However we choose to spend the holiday season, sitting down with family, friends and those we love for great food and drink is one of the most important parts. I have collected here some wines that pair beautifully with many of the most popular foods we enjoy over the festive period - so go ahead, get yourself a treat!
Aperitifs and Canapes
One of my favourite parts of Christmas Day is the hours before lunch, pottering about the kitchen getting things ready whilst sipping something tasty, eating some nibbles and having a good chat! Nothing beats a nice glass of bubbly to start the festivities and wash down some salty snacks so here are a couple I am very fond of:
How great Cava is still being made at this price point is a mystery to me! A traditional bottle-fermented blend of local Xarel-lo, Macabeo and Parellada, the Mas Macia has ripe apple and peach flavours, subtle toasty almond and cream richness and a delicious dry finish. Ideal for nuts, crisps and cheese biscuits or for raising a toast on its own.
Named for a friend who helped winemaker Peter Hall plant Breaky Bottom Vineyard in Rodmell, East Sussex back in 1974, this is 100% Seyval Blanc and one of the most excellent sparkling wines made in the UK. A very fine and bone dry style, with an abundance of citrus fruit and chalky minerality and has developed more toasty and honeyed notes on top from ageing in the bottle.
Whether it's a traditional European carp on Christmas Eve, a hearty fish pie or a bit of smoked salmon, fish can make up just as important a place on the festive table as a roast. The perfect white wines for this season should balance clean crispness with good weight and depth:
Large volumes of mass produced and machine harvested wine have sullied the reputation of Muscadet, which is a great shame as when treated well it can be one of France's most delightful white wines. The Perraud family farm their 28ha organically and harvest exclusively by hand. This extra care and attention translates to a wine with brisk green apple and lemon fruit, subtle saline minerality and a lovely texture and weight.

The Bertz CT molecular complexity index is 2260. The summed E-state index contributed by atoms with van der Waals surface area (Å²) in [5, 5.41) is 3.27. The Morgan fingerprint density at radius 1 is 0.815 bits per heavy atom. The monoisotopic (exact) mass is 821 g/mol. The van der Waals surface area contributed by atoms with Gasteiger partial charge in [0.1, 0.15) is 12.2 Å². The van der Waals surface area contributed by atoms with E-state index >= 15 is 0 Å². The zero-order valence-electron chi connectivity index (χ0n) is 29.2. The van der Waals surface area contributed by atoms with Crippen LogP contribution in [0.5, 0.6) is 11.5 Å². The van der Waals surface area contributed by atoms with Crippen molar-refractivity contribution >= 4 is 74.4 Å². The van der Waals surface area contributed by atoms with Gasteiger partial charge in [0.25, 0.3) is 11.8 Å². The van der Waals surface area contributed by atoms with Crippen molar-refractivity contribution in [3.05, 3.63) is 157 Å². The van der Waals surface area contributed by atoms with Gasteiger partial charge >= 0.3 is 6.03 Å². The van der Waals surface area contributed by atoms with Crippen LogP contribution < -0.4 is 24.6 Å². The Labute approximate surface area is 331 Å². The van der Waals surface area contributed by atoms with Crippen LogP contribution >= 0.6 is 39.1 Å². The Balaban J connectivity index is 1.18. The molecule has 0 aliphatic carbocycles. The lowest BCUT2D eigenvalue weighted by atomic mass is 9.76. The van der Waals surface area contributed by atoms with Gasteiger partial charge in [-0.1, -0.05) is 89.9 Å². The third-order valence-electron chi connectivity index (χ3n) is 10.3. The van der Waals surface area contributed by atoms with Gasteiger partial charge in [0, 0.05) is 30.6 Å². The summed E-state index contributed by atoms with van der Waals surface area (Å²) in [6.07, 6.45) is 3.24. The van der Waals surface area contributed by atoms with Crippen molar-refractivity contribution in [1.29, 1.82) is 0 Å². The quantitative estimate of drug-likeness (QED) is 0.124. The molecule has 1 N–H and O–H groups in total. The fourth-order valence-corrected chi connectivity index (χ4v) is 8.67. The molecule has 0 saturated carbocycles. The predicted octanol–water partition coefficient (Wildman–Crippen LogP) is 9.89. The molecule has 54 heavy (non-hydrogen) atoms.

Exemplary dry Riesling from the Erste Lage (the German equivalent of Burgundy's Premier Cru) Steingrube vineyard. Winemaker Florian Fauth's wines represent remarkable value compared to his neighbours in Westhofen, including his brother-in-law Klaus Peter-Keller whose single vineyard wines now all command three figure pricetags. This has intense grapefruit, lime and white peach fruit, notes of wild herbs and a seemingly never-ending finish.
The roast turkey as a celebration meal has got to be one of America's finest cultural exports, but it has certainly been improved by the addition of British roast dinner trimmings! While lighter red wines can pair nicely with turkey, I favour a generous and creamy white wine to bring out the best of Britain's favourite Christmas dinner:
This full-bodied and complex Chardonnay from the heart of South Africa's wine country punches well above it's price point. Fermented mostly in oak barrels with a small portion in stainless steel tanks, then aged a further 8 months in barrel, it has developed a round and creamy mouthfeel. There is a nice balance of peach and citrus to the fruit flavour, along with toast, vanilla and ginger notes.
From very old vines (65-85 years old) at high altitude this white wine from Dirk Niepoort is really very special. With it's white flower and hazelnut perfume and perfect balance between richness and bright clean acidity there is something reminiscent of fine white Burgundy to it. But to praise it only by comparing it to Burgundy is a disservice, and the tight and limey fruit, cedar notes and mineral grip are distinctly Douro.